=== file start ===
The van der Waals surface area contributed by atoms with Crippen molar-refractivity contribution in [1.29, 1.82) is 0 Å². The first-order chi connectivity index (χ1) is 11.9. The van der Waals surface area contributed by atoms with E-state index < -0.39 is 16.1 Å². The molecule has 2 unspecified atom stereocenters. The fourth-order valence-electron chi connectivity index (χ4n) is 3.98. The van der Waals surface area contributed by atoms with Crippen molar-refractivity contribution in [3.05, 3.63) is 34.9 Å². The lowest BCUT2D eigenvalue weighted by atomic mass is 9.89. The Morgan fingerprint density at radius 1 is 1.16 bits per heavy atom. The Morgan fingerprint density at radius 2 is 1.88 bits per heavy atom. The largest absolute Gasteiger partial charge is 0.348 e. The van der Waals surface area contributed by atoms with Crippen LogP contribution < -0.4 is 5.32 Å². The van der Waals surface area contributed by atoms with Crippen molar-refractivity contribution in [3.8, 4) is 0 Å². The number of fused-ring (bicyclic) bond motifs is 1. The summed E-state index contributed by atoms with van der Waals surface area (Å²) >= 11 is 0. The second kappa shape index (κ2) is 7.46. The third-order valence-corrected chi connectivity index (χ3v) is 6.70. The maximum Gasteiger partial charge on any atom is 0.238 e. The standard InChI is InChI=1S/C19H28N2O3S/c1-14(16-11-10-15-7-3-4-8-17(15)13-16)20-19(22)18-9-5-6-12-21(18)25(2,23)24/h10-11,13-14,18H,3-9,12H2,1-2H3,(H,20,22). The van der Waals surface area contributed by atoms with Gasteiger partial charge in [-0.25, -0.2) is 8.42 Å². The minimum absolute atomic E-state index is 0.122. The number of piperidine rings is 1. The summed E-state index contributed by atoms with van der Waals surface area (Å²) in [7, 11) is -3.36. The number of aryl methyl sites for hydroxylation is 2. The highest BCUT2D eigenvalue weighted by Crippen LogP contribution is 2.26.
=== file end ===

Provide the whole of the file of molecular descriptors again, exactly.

The van der Waals surface area contributed by atoms with Crippen molar-refractivity contribution in [1.29, 1.82) is 0 Å². The first-order chi connectivity index (χ1) is 11.9. The van der Waals surface area contributed by atoms with E-state index < -0.39 is 16.1 Å². The molecule has 2 unspecified atom stereocenters. The fourth-order valence-electron chi connectivity index (χ4n) is 3.98. The van der Waals surface area contributed by atoms with Crippen molar-refractivity contribution in [3.05, 3.63) is 34.9 Å². The lowest BCUT2D eigenvalue weighted by atomic mass is 9.89. The Morgan fingerprint density at radius 1 is 1.16 bits per heavy atom. The Morgan fingerprint density at radius 2 is 1.88 bits per heavy atom. The largest absolute Gasteiger partial charge is 0.348 e. The van der Waals surface area contributed by atoms with Crippen LogP contribution < -0.4 is 5.32 Å². The van der Waals surface area contributed by atoms with Crippen molar-refractivity contribution in [3.8, 4) is 0 Å². The number of fused-ring (bicyclic) bond motifs is 1. The summed E-state index contributed by atoms with van der Waals surface area (Å²) >= 11 is 0. The second kappa shape index (κ2) is 7.46. The third-order valence-corrected chi connectivity index (χ3v) is 6.70. The maximum Gasteiger partial charge on any atom is 0.238 e. The standard InChI is InChI=1S/C19H28N2O3S/c1-14(16-11-10-15-7-3-4-8-17(15)13-16)20-19(22)18-9-5-6-12-21(18)25(2,23)24/h10-11,13-14,18H,3-9,12H2,1-2H3,(H,20,22). The van der Waals surface area contributed by atoms with Gasteiger partial charge in [-0.25, -0.2) is 8.42 Å². The minimum absolute atomic E-state index is 0.122. The number of piperidine rings is 1. The summed E-state index contributed by atoms with van der Waals surface area (Å²) in [7, 11) is -3.36. The number of aryl methyl sites for hydroxylation is 2. The highest BCUT2D eigenvalue weighted by Crippen LogP contribution is 2.26.